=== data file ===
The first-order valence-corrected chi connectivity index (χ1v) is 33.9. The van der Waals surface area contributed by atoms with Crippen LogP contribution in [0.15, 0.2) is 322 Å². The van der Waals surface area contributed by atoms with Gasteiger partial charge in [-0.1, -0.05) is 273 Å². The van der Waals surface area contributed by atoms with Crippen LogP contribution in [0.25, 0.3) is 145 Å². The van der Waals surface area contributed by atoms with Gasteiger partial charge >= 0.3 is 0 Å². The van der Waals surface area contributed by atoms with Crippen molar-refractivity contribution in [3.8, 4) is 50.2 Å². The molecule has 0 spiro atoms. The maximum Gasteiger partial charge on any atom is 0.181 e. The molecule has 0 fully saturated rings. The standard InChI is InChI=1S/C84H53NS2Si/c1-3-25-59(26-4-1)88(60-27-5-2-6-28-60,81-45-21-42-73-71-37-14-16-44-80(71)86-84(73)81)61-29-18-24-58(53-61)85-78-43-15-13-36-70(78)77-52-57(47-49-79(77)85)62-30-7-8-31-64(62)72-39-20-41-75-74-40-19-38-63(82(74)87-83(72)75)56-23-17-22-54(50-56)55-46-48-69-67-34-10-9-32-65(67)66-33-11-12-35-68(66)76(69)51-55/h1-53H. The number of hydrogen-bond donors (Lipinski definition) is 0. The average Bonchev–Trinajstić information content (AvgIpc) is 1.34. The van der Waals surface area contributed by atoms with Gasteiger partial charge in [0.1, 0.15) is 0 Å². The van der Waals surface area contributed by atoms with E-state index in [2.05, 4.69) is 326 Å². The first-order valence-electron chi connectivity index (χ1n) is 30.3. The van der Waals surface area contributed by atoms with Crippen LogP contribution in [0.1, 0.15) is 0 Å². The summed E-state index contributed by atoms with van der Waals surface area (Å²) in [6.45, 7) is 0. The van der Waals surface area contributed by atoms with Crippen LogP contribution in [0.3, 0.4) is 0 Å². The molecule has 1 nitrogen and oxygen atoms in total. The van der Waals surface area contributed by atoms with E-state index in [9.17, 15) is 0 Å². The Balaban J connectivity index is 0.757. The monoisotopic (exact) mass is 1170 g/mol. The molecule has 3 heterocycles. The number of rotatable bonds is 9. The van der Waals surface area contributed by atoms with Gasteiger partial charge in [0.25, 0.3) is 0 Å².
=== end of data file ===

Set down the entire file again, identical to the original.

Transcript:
The first-order valence-corrected chi connectivity index (χ1v) is 33.9. The van der Waals surface area contributed by atoms with Crippen LogP contribution in [0.15, 0.2) is 322 Å². The van der Waals surface area contributed by atoms with Gasteiger partial charge in [-0.1, -0.05) is 273 Å². The van der Waals surface area contributed by atoms with Crippen LogP contribution in [0.25, 0.3) is 145 Å². The van der Waals surface area contributed by atoms with Gasteiger partial charge >= 0.3 is 0 Å². The van der Waals surface area contributed by atoms with Crippen molar-refractivity contribution in [3.8, 4) is 50.2 Å². The molecule has 0 spiro atoms. The maximum Gasteiger partial charge on any atom is 0.181 e. The molecule has 0 fully saturated rings. The standard InChI is InChI=1S/C84H53NS2Si/c1-3-25-59(26-4-1)88(60-27-5-2-6-28-60,81-45-21-42-73-71-37-14-16-44-80(71)86-84(73)81)61-29-18-24-58(53-61)85-78-43-15-13-36-70(78)77-52-57(47-49-79(77)85)62-30-7-8-31-64(62)72-39-20-41-75-74-40-19-38-63(82(74)87-83(72)75)56-23-17-22-54(50-56)55-46-48-69-67-34-10-9-32-65(67)66-33-11-12-35-68(66)76(69)51-55/h1-53H. The number of hydrogen-bond donors (Lipinski definition) is 0. The average Bonchev–Trinajstić information content (AvgIpc) is 1.34. The van der Waals surface area contributed by atoms with Gasteiger partial charge in [0.1, 0.15) is 0 Å². The van der Waals surface area contributed by atoms with E-state index in [2.05, 4.69) is 326 Å². The first-order valence-electron chi connectivity index (χ1n) is 30.3. The van der Waals surface area contributed by atoms with Crippen LogP contribution in [0.1, 0.15) is 0 Å². The summed E-state index contributed by atoms with van der Waals surface area (Å²) in [6.45, 7) is 0. The van der Waals surface area contributed by atoms with Crippen LogP contribution in [0.3, 0.4) is 0 Å². The molecule has 1 nitrogen and oxygen atoms in total. The van der Waals surface area contributed by atoms with E-state index in [9.17, 15) is 0 Å². The Balaban J connectivity index is 0.757. The monoisotopic (exact) mass is 1170 g/mol. The molecule has 3 heterocycles. The number of rotatable bonds is 9. The van der Waals surface area contributed by atoms with Gasteiger partial charge in [0.25, 0.3) is 0 Å².